“When it gets clear and cold, the bass want to hold tight to structure,”

Buddy said as I kept working my jig along a stretch of clay bank where only minutes earlier, a bass had been chasing bait. I would throw the jig, let it lay for a few seconds, and slowly jiggle it back toward the deep water where the boat was stationed.

“The drop-shot deal is something that a lot of people are doing because it works,” Buddy said.

While most people drop-shot with four-inch, finesse-type worms, Buddy uses a RoboWorm Alive Shad threaded on a 1/0 offset shank hook. He rigs with a 1/4-oz. weight if he’s fishing down to 30 feet. Below that, he’ll switch up to a 3/8- or 1/2-oz. weight.

“You can catch spotted bass out here in 60 feet of water,” Buddy said. “But you have to really slow down the presentation and you need good electronics on your boat.”

Buddy said what you’ll see on your depthfinder over 60 feet of water is much different than what you’re used to in typical bass-fishing situations.

“You have to realize the area you can see on your graph is a lot wider
when the water is that deep,” Buddy said. “Turn up the resolution a little bit, and you can stay over the fish better.

Buddy casts his drop shots toward rocky points and drags them slowly back toward deep water, almost like you fish a Carolina rig. Two days before Christmas we had been fishing drop-shot rigs on a stretch of rocky bank, and I was having a hard time detecting a strike. Buddy explained something that is going to hold up as long as water temperatures remain cold.

“A fish will feel just like you are hung on something,” Buddy had told me right before he set the hook on a bass. “See? If you give a little pull and it feels like it pulls back, set the hook.”

Another good tactic for catching February spots on Carters is the jigging spoon. As boring as it might sound, a good jigging-spoon bite can keep you warm from just reeling in fish.

Buddy likes to look for deep structure, especially in the mouths of pockets and coves, and drop a white spoon down. He’ll let the spoon flutter all the way to the bottom of the lake and reel it up a couple of turns before he starts jigging.

Buddy holds his rod parallel to the water, picks up on the tip a few inches and carefully watches his line as the spoon sinks back to deep water.
Often fish will strike the spoon as it flutters down, so any noticeable move in your line could indicate a bite.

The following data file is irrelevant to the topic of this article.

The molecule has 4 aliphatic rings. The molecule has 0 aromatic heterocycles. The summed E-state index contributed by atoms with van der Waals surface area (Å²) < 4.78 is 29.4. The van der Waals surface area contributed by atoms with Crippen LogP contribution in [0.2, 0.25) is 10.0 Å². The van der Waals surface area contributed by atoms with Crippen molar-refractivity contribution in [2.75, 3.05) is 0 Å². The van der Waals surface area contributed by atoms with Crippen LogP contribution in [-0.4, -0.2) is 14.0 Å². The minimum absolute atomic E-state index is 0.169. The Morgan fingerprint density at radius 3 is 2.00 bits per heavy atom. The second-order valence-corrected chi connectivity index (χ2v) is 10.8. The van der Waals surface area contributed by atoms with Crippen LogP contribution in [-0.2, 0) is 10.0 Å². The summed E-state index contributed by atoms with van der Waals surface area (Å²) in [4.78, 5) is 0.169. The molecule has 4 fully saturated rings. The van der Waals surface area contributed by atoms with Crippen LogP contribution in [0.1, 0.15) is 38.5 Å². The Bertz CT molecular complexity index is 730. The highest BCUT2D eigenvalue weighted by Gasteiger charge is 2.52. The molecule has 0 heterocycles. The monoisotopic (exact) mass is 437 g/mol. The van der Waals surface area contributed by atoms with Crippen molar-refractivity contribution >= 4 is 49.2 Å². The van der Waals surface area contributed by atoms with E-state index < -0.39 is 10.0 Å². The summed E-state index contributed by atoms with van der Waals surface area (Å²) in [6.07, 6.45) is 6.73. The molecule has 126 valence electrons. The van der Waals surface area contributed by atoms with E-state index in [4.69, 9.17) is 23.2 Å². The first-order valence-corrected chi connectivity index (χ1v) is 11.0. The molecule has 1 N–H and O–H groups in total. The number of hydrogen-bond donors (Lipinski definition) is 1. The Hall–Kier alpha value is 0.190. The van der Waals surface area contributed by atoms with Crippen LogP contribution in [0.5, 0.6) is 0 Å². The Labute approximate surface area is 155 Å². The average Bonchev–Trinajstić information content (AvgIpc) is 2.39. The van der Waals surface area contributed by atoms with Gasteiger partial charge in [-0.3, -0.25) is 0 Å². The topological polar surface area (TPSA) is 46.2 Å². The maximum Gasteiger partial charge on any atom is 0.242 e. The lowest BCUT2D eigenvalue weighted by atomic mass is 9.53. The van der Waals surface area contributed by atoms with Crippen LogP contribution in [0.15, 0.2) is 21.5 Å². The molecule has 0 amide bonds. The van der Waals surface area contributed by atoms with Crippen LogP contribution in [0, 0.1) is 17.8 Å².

A Texas-rigged worm can work in February in brushpiles. Years ago, Buddy hated to fish with a worm until he went on a trip to Lanier with a friend.

“I hated to fish with a worm, but I watched him sit there and catch 30 fish on one color of worm while I was hardly catching anything,” Buddy laughed. “After that, I started fishing a worm a pretty good bit too.”

Pretty soon, the clouds that had been threatening rain all day were finally starting to produce, so Buddy cranked the big motor and we headed back to Doll Mountain just in case we had to make a hasty retreat.

As often happens, the sprinkle of rain had stopped by the time we reached the boat ramp, so we fished a shoal nearby. The wind had picked up considerably in the past hour, so I began casting my Deep Little N around the hump, trying to fool a bass that might be waiting to catch a baitfish that washed over the rocks. After about 10 casts, a fish was intrigued enough to take a bite of my crankbait. Unfortunately, I didn’t get a solid hookset, and after a few seconds, I felt the line loosen up.

Buddy was already standing by with the net.

“You can put that down,” I said to him as the fish swam away, probably laughing at my inability to appropriately fish a crankbait.

As we worked our way back in the pocket to the left of the Doll Mountain ramp, I started throwing my jig again while Buddy pulled his drop-shot rig.
The sun had been peeking in and out of the clouds, so Buddy decided to run down the lake to some structure near the dam to see if we could locate some fish there. From the time we pulled on top of where the structure was, we were marking fish.

A couple of passes over it, and Buddy picked up another spot on a downlined small, live trout. I was working over a blowdown with a jig, trying as hard as I could to get a bite.

“I see what you’re doing,” Buddy said. “You are trying to redeem yourself after that fish you lost before Christmas.”

My stomach turned a flip thinking about it. I had hooked the fish on a jig in shallow water and Buddy and I saw the fish at the same time and simultaneously exclaimed, “Good fish!”

When the bass turned, I had tried to hammer it with a second hookset just to make sure I wouldn’t lose it, got a little slack in the line, and watched helplessly as the fish swam away. Losing fish is just part of the deal, especially when the bites are so light.

Buddy said Feburary can be a wonderful time on Carters if you catch the conditions just right.

“The best time of all is when it’s cloudy,” Buddy told me. “The bite is going to be a little more subtle, but it will last all day long. When it’s sunny and warm, the fish will bite more aggressively, but they turn on for a little while and then shut down again.”

Remember to watch the weather before you head to the lake this month. If it stays warm for several days and you get a little wind, throw a crankbait. When the wind stops and the temperatures drop, tie on a jig and work every piece of cover you can find as thoroughly as possible. Also, don’t forget to try a drop-shot rigged worm or a spoon.

One important thing to remember on Carters this month is to experiment with different baits and even different presentations of the same bait. The fish can shut down or start biting quickly this month. Besides, versatility can help you catch fish even when other people are having a hard time.
As we fished that day, Buddy explained it like this: “Today it’s cloudy, a little windy, it has been warm and we’re about to have a huge front. That is a textbook day for catching bass,” Buddy said. “Problem is, these fish don’t know how to read that book.”

If you have rod holders for your boat, try live baiting for spotted bass this month. It might not be the way your favorite tournament pro does it, but it is a fun way to fish.

One bonus is that stripers and spotted bass will be holding at the same depths in many places, so where you hook a bass, you are likely to lay into a good striper as well.

If you just want to have a good time catching fish, Buddy does guide on the lake, and he’ll be glad to take you out. You might need to call ahead to check his schedule, but he’ll take you because he loves to fish. You can reach him at Bart’s Bait & Tackle.

Fish as much as you can this month. It can be a struggle, but you never know when it’s going to turn on.